We’ve recently restructured our business to this end. Always with the same mantra at heart: serving customers better by improving efficiency and developing the team.

We have identified three distinct types of interactions of our operation:

1. Common product: There are Caldwell, Renfroe, and RUD-branded products in our catalog that are standard and readily available off-the-shelf. If you want a Caldwell single-hook forklift beam, you can select the capacity and drop it into a virtual shopping cart via our new distributor portal. These types of orders are more transactional, repetitive, and require efficiency above all else. The people ordering these items generally know what they want and don’t want to spend a lot of time talking about it. They expect the interaction to be easy, fast, and frictionless. They may choose to order on our online distributor portal or via a phone call.

2. Moderate product: I described this range to someone recently as ordering a burger your way. You might want an extra patty and no pickles; or a few extra holes drilled into your lifting beam. The people ordering these items need a little more product and industry knowledge from our internal team because they may have questions about what is or is not possible. Many prefer to discuss it over the phone, but since they aren’t starting from scratch, we also make an online ordering option available via our SmartSpec® Product Configurator.

3. Complex product: This is the part of the business that really excites us, where we get to work on customizing lifting frames for transatlantic transportation of cryomodules or a transport cradle for a lunar lander. These one-of-a-kind designs require more time, deeper relationships, and more back-and-forth between end users and the factory. They all require project management and cross-functional work teams and exclusively take place over the phone, video conferencing, and sometimes via on-site visits.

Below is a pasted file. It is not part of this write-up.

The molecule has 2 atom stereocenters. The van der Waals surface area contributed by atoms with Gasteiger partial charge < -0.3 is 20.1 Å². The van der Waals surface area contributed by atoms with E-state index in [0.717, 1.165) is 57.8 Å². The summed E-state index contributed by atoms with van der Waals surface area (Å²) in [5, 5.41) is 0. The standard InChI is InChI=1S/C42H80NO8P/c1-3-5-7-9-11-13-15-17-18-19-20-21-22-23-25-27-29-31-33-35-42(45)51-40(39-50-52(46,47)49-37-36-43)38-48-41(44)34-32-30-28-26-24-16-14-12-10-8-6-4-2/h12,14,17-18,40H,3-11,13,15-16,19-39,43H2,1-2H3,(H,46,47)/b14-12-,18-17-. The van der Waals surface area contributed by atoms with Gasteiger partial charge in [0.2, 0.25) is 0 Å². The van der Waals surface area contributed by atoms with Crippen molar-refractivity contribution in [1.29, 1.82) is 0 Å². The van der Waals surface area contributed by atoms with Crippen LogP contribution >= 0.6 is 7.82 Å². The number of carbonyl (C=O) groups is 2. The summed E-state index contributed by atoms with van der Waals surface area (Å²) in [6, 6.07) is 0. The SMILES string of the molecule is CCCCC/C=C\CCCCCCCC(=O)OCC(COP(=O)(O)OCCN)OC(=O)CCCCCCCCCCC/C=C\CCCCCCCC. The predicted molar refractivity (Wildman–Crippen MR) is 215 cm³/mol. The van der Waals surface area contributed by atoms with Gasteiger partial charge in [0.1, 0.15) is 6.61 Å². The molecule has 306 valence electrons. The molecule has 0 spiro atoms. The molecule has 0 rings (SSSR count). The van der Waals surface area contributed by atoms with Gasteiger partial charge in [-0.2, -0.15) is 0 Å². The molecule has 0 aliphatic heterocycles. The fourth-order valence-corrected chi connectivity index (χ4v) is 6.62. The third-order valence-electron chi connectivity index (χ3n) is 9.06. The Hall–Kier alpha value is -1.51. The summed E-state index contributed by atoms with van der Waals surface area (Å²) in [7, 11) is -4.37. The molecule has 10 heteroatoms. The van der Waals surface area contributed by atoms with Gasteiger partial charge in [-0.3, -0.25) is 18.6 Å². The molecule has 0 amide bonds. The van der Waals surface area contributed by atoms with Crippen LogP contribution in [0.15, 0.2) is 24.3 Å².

Step 3: Structure and develop a customer service team
Caldwell’s answer has been to create a combined customer service, technical sales, engineering, and project management department to reflect the types of products we sell and to provide a pathway to growth for our employees.

First, we divided our front-line customer service reps into three groups, one to handle each of the three sales types.
Inquiries and orders for common or stock items get funnelled into a CS group that is well versed on our best selling items and that has expertise on our web capabilities. They can make sure customers in this group, whether they are a distributor or an end user, have access to the right tools at the right time to make the ordering process as easy and effortless as possible.

The second CS group is trained to handle the moderate products. This group includes our first round of engineers, making modifications to existing products while growing their familiarity and expertise with end user industries and distributor processes.

The third CS group is our most experienced. These in-house subject matter experts have spent years learning about the diverse industries and unique needs of the people who work in them. These builds are complicated and require a great deal of coordination. As such, one of the key components of this group is a project management role to ensure that every build goes smoothly.

One of the benefits of this system is that team members can grow into new roles with greater responsibilities as they gain experience. That culture, where experts become mentors, benefits customers, and employees alike.

I’m a firm believer in the value of training a workforce and passing on information for continued improvement of industry best practices at the point of use. Now we have a model in place to serve customers better by improving efficiency, while developing the team.

How does your manufacturing business compare?